The role of canonical hand representations and spatiolateral semantics in mental rotation of handsCitation formats

  • Authors:
  • Ryo Ishibashi
  • Satoru Saito

Standard

The role of canonical hand representations and spatiolateral semantics in mental rotation of hands. / Ishibashi, Ryo; Saito, Satoru.

In: Journal of Cognitive Psychology, Vol. 23, No. 5, 2011, p. 633-640.

Research output: Contribution to journalArticle

Harvard

Ishibashi, R & Saito, S 2011, 'The role of canonical hand representations and spatiolateral semantics in mental rotation of hands', Journal of Cognitive Psychology, vol. 23, no. 5, pp. 633-640.

APA

Ishibashi, R., & Saito, S. (2011). The role of canonical hand representations and spatiolateral semantics in mental rotation of hands. Journal of Cognitive Psychology, 23(5), 633-640.

Vancouver

Ishibashi R, Saito S. The role of canonical hand representations and spatiolateral semantics in mental rotation of hands. Journal of Cognitive Psychology. 2011;23(5):633-640.

Author

Ishibashi, Ryo ; Saito, Satoru. / The role of canonical hand representations and spatiolateral semantics in mental rotation of hands. In: Journal of Cognitive Psychology. 2011 ; Vol. 23, No. 5. pp. 633-640.

Bibtex

@article{cfb5de1fdb7847a29ebac4506283bee8,
title = "The role of canonical hand representations and spatiolateral semantics in mental rotation of hands",
abstract = "Previous studies on the mental representation of body parts have shown that both proprioceptive information and canonical images of hands affect the mental motor imagery of one’s own hands. In two mental hand-rotation experiments in which verbal responses were required, we addressed the role of the semantics of laterality in manipulating canonical images of hands. The results suggested that oral responses that recruited the words ‘‘right’’ or ‘‘left’’ facilitated the use of canonical representations of hands in performing the motor imagery. In contrast, responses entailing arbitrary sounds ‘‘ke’’ or ‘‘to’’ resulted in stable effects of the postural information provided by participants’ own hands, indicating that canonical hand images were not used (indicated that participants relied primarily on the proprioceptive information of their actual hands). The findings support our assumption that spatiolateral semantics underpin the use of canonical hand representations in certain mental processes.",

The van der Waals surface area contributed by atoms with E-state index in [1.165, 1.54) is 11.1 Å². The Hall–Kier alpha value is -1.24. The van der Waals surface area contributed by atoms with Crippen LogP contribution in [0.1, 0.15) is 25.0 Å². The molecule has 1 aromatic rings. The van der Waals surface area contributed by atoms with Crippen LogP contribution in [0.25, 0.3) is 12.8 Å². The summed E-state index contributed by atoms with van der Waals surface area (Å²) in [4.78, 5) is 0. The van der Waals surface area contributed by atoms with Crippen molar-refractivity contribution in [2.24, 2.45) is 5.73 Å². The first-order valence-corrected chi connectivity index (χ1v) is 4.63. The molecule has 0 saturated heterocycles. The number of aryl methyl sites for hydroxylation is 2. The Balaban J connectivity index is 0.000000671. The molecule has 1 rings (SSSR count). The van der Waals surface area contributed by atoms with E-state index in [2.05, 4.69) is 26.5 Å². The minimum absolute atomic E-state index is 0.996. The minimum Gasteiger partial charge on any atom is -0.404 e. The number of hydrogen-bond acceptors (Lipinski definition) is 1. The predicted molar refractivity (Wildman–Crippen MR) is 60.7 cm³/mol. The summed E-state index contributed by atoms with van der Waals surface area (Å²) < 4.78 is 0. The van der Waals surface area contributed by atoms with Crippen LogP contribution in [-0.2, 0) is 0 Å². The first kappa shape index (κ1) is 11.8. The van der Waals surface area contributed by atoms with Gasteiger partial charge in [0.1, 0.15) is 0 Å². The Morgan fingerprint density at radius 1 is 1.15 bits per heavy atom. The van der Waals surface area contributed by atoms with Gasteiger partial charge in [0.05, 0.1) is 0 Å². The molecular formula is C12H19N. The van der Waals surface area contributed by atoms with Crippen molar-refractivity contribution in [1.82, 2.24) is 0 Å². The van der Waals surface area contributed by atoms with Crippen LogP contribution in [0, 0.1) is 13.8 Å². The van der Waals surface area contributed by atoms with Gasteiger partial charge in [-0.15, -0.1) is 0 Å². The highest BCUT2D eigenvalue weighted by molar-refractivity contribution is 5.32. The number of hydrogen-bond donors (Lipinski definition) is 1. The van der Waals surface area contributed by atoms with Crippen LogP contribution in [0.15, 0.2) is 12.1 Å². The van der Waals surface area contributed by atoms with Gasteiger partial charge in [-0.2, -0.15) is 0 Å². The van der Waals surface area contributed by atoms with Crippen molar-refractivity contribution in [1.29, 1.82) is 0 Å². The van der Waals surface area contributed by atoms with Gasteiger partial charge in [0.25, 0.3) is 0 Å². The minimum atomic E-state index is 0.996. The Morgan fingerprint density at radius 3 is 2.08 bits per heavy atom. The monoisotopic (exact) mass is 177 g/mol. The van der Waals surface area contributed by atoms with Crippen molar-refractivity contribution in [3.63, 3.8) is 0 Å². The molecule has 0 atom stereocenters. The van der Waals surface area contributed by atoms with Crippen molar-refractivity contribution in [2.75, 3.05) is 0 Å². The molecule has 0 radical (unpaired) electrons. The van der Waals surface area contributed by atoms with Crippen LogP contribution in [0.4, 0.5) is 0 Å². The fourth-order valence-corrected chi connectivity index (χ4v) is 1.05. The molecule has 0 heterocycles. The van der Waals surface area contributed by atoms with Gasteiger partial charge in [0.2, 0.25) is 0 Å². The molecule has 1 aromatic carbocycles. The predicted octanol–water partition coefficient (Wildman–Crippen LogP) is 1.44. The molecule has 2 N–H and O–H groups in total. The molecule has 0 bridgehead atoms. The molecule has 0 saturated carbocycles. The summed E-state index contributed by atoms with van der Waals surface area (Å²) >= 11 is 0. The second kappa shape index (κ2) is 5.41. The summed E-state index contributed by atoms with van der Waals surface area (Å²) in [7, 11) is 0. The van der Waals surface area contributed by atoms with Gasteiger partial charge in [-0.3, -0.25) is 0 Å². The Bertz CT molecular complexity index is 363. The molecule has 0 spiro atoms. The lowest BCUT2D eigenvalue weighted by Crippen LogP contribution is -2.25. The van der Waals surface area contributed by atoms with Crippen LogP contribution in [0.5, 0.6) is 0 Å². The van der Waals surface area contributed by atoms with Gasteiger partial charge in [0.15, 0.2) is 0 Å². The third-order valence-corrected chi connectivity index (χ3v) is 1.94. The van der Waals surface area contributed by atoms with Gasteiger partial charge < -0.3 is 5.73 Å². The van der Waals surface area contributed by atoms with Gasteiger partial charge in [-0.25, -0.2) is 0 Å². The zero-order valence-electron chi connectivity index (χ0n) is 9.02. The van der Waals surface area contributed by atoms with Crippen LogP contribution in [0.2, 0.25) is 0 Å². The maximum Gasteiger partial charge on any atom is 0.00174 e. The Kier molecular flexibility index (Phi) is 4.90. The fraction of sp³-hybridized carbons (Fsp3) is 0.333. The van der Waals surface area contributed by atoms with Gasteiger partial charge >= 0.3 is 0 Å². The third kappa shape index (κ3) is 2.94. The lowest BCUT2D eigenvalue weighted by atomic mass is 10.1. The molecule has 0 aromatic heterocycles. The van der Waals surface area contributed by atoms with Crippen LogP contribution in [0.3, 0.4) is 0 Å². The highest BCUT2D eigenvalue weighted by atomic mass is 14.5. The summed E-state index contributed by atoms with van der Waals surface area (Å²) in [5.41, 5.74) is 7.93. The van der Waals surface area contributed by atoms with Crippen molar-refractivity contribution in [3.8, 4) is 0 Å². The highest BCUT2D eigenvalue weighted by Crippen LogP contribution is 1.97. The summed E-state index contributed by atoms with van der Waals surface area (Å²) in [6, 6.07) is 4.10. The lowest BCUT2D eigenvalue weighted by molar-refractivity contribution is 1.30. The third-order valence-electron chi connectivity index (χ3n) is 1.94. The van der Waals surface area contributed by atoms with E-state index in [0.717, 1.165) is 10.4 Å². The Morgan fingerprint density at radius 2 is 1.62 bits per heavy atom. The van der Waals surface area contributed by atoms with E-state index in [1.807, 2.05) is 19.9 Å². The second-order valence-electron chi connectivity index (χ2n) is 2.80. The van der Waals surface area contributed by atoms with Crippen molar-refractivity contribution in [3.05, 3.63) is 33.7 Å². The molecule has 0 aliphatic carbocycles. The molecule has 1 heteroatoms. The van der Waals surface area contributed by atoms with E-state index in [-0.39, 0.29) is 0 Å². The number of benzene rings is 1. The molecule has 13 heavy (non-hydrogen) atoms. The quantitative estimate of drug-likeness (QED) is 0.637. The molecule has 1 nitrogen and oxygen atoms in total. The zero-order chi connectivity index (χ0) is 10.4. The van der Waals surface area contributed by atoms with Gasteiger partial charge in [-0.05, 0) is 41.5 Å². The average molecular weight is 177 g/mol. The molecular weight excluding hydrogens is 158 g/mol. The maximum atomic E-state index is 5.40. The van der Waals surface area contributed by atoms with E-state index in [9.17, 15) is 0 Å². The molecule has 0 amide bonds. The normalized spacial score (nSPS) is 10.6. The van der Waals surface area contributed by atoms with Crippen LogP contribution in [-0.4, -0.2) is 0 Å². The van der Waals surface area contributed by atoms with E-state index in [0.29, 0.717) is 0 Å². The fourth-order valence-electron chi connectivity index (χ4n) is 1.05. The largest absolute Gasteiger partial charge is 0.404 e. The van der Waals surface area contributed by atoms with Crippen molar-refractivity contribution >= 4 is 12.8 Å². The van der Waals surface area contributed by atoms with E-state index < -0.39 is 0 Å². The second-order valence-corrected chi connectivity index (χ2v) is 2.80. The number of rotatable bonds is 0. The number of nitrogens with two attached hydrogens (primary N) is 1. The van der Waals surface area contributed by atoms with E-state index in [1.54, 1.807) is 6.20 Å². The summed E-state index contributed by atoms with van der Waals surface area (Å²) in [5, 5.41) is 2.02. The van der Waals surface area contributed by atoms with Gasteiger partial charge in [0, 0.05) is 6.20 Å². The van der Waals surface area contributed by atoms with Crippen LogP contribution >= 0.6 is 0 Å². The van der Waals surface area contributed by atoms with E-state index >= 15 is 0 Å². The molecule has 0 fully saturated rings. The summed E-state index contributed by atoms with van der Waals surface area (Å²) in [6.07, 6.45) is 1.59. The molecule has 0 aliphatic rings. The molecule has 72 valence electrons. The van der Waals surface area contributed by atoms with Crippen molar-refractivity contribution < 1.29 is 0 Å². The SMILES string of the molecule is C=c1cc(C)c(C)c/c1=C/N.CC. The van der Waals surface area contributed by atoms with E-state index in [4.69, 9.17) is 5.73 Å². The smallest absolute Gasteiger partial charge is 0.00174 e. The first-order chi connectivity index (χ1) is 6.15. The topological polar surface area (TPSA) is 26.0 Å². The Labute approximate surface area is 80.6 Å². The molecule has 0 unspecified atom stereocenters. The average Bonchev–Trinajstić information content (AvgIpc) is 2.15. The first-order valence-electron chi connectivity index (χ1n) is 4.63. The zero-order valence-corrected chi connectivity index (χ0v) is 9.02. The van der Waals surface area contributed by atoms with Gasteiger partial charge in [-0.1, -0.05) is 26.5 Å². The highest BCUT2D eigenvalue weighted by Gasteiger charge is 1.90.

keywords = "body image, mental rotation, Semantics",
author = "Ryo Ishibashi and Satoru Saito",
year = "2011",
language = "English",
volume = "23",
pages = "633--640",
journal = "Journal of Cognitive Psychology",
issn = "2044-5911",
publisher = "Psychology Press Ltd",
number = "5",

}

RIS

TY - JOUR

T1 - The role of canonical hand representations and spatiolateral semantics in mental rotation of hands

AU - Ishibashi, Ryo

AU - Saito, Satoru

PY - 2011

Y1 - 2011

N2 - Previous studies on the mental representation of body parts have shown that both proprioceptive information and canonical images of hands affect the mental motor imagery of one’s own hands. In two mental hand-rotation experiments in which verbal responses were required, we addressed the role of the semantics of laterality in manipulating canonical images of hands. The results suggested that oral responses that recruited the words ‘‘right’’ or ‘‘left’’ facilitated the use of canonical representations of hands in performing the motor imagery. In contrast, responses entailing arbitrary sounds ‘‘ke’’ or ‘‘to’’ resulted in stable effects of the postural information provided by participants’ own hands, indicating that canonical hand images were not used (indicated that participants relied primarily on the proprioceptive information of their actual hands). The findings support our assumption that spatiolateral semantics underpin the use of canonical hand representations in certain mental processes.

AB - Previous studies on the mental representation of body parts have shown that both proprioceptive information and canonical images of hands affect the mental motor imagery of one’s own hands. In two mental hand-rotation experiments in which verbal responses were required, we addressed the role of the semantics of laterality in manipulating canonical images of hands. The results suggested that oral responses that recruited the words ‘‘right’’ or ‘‘left’’ facilitated the use of canonical representations of hands in performing the motor imagery. In contrast, responses entailing arbitrary sounds ‘‘ke’’ or ‘‘to’’ resulted in stable effects of the postural information provided by participants’ own hands, indicating that canonical hand images were not used (indicated that participants relied primarily on the proprioceptive information of their actual hands). The findings support our assumption that spatiolateral semantics underpin the use of canonical hand representations in certain mental processes.

KW - body image

KW - mental rotation

KW - Semantics

M3 - Article

VL - 23

SP - 633

EP - 640

JO - Journal of Cognitive Psychology

T2 - Journal of Cognitive Psychology

JF - Journal of Cognitive Psychology

SN - 2044-5911

IS - 5

ER -